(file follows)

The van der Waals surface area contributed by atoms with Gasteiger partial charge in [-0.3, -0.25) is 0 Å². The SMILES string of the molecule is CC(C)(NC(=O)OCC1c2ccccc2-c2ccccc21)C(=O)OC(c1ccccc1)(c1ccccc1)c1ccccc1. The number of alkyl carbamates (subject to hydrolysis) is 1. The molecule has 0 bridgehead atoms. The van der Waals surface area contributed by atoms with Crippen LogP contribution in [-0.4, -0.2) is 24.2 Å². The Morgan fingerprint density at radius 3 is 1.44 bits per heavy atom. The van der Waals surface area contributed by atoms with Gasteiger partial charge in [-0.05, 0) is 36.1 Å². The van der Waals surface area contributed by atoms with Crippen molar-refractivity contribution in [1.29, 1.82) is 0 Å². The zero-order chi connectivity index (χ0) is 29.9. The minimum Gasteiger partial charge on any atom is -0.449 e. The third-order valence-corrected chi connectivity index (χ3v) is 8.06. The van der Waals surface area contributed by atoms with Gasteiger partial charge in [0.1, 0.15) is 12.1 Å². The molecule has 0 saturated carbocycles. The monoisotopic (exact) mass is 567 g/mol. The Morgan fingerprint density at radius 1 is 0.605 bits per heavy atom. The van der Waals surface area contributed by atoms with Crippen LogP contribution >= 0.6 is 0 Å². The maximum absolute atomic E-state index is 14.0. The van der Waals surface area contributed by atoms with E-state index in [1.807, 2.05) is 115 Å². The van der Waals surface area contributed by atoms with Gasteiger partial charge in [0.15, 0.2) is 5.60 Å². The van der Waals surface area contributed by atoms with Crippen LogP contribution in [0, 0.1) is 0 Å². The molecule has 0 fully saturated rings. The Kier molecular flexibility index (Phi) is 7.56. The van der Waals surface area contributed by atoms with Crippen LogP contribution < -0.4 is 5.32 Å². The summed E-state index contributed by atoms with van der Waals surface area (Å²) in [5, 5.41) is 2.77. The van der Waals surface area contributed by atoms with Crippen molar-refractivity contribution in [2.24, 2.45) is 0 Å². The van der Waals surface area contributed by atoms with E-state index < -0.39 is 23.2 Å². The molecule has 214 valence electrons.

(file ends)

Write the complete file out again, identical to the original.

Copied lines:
The van der Waals surface area contributed by atoms with Gasteiger partial charge in [-0.3, -0.25) is 0 Å². The SMILES string of the molecule is CC(C)(NC(=O)OCC1c2ccccc2-c2ccccc21)C(=O)OC(c1ccccc1)(c1ccccc1)c1ccccc1. The number of alkyl carbamates (subject to hydrolysis) is 1. The molecule has 0 bridgehead atoms. The van der Waals surface area contributed by atoms with Crippen LogP contribution in [-0.4, -0.2) is 24.2 Å². The Morgan fingerprint density at radius 3 is 1.44 bits per heavy atom. The van der Waals surface area contributed by atoms with Gasteiger partial charge in [-0.05, 0) is 36.1 Å². The van der Waals surface area contributed by atoms with Crippen molar-refractivity contribution in [1.29, 1.82) is 0 Å². The zero-order chi connectivity index (χ0) is 29.9. The minimum Gasteiger partial charge on any atom is -0.449 e. The third-order valence-corrected chi connectivity index (χ3v) is 8.06. The van der Waals surface area contributed by atoms with Gasteiger partial charge in [0.1, 0.15) is 12.1 Å². The molecule has 0 saturated carbocycles. The monoisotopic (exact) mass is 567 g/mol. The Morgan fingerprint density at radius 1 is 0.605 bits per heavy atom. The van der Waals surface area contributed by atoms with Crippen LogP contribution >= 0.6 is 0 Å². The maximum absolute atomic E-state index is 14.0. The van der Waals surface area contributed by atoms with E-state index in [1.807, 2.05) is 115 Å². The van der Waals surface area contributed by atoms with Gasteiger partial charge in [0.15, 0.2) is 5.60 Å². The van der Waals surface area contributed by atoms with Crippen LogP contribution in [0, 0.1) is 0 Å². The molecule has 0 fully saturated rings. The Kier molecular flexibility index (Phi) is 7.56. The van der Waals surface area contributed by atoms with Crippen LogP contribution < -0.4 is 5.32 Å². The summed E-state index contributed by atoms with van der Waals surface area (Å²) in [5, 5.41) is 2.77. The van der Waals surface area contributed by atoms with Crippen molar-refractivity contribution in [2.24, 2.45) is 0 Å². The van der Waals surface area contributed by atoms with E-state index < -0.39 is 23.2 Å². The molecule has 214 valence electrons.